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Tuesday, July 12, 2011

I Must Break You

I'm not a person to slam someone else's work, in the sense of saying that they're a bad writer. In my opinion, even bad writing is still writing and putting something out there for others to critique, so just doing the exercise deserves a certain amount of respect.

That being said, nothing infuriates me more than a baseless article that forms a controversial opinion, which spends more time tossing out red herrings (it's a term. click the link if you don't know what it'll make all this easier to understand), than backing up their opinion.

Take example this article from Chuck Oliver's site. Now, I could go on and on about how, in my opinion, Tony Barnhart runs journalistic circles around Chuck Oliver, but that's another post for another day. Let me just put it like this, I'd rather spend an entire day talking to Wes Durham about the Georgia Tech schedule than to spend an hour listening to Chuck Oliver promote himself as "King College Football."

Anyway, Chuck Oliver didn't write the article to which I'm referring. A fellow named Will Newton did. Now, I don't know anything about Newton, other than he's of the mindset that Georgia Tech will be good this year (although everything points to them struggling to be bowl eligible). Then again, I'm a UGA apologist, so I'm biased. He does mention that he was in Athens for six years, but from the way he writes, he sounds like he's totally against Georgia succeeding in anything.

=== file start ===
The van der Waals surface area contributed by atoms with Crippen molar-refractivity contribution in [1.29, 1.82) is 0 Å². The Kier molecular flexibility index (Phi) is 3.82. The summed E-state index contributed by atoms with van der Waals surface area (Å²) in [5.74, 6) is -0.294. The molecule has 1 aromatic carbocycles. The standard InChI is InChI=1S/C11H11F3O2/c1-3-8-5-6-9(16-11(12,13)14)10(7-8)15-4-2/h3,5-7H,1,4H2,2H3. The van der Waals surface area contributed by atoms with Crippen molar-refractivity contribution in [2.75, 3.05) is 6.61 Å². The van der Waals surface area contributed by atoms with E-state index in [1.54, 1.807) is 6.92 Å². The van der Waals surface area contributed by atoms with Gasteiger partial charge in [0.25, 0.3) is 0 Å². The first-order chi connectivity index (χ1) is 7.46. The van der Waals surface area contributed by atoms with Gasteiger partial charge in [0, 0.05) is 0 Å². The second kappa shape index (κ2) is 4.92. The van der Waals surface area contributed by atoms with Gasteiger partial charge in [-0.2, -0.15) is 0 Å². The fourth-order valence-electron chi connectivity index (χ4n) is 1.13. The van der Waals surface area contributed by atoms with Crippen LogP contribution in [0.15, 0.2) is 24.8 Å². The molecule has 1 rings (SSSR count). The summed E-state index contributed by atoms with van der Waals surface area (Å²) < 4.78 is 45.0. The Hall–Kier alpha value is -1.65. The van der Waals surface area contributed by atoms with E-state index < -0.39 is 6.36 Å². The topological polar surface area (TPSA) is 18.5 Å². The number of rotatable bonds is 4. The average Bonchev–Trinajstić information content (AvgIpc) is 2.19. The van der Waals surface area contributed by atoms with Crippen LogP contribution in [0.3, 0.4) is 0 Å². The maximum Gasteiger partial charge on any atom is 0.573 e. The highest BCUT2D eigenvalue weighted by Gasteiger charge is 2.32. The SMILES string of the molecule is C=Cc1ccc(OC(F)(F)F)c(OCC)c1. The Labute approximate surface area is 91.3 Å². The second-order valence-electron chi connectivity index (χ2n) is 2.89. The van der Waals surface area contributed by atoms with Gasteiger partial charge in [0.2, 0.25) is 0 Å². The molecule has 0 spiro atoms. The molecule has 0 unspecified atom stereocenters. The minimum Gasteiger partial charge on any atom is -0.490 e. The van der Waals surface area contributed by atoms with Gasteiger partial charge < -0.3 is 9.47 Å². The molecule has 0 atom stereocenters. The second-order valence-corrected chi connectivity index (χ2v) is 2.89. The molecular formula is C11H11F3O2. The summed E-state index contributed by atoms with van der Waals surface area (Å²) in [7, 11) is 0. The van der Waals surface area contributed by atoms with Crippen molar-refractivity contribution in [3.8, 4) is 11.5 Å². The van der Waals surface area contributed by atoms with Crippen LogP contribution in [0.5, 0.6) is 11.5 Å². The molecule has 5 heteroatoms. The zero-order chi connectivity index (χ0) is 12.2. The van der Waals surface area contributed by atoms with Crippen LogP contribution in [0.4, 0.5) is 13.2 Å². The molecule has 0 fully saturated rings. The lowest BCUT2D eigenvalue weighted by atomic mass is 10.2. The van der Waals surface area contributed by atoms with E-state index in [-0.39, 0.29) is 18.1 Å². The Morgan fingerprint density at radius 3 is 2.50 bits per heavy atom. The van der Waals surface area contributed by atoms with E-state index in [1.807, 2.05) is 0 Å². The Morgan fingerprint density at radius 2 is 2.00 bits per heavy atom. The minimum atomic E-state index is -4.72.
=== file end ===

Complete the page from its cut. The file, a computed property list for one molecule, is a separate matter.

The main problem I have with articles like this though, is the incessant "making news where there isn't" syndrome that seems to be growing among those who want Richt out. There's no doubt Richt is on the hot seat, but instead of giving him the final chance to right the ship that HE DESERVES, it seems many want to keep kicking the man while he's down. For example, in another one of Newton's articles, he suggests that Richt is too nice of a guy to get the job done. Something that I think it's ridiculously stupid and The Good Senator echoes my statement.

The real key to making me think you're full of hot air though, is (after mentioning names like Akeem Hebron, Darius Dewberry and Kade Weston) to have sentences like the following:
"I’m sure somewhere Paul Johnson is wishing he could have had a crack at developing some of those players. "
Because THAT'S what Paul Johnson does. I'm sure somewhere inside of Paul Johnson's own mind, he thinks he could've developed them better, but there's no evidence to suggest that, AT ALL. Chan Gailey did a better job of developing players than Paul Johnson has. Let that one bake your noodle a bit. Also, let's point out that those names were all players on the defensive side of the ball, with two of them having been coached by John Jancek, and we all know how that turned out.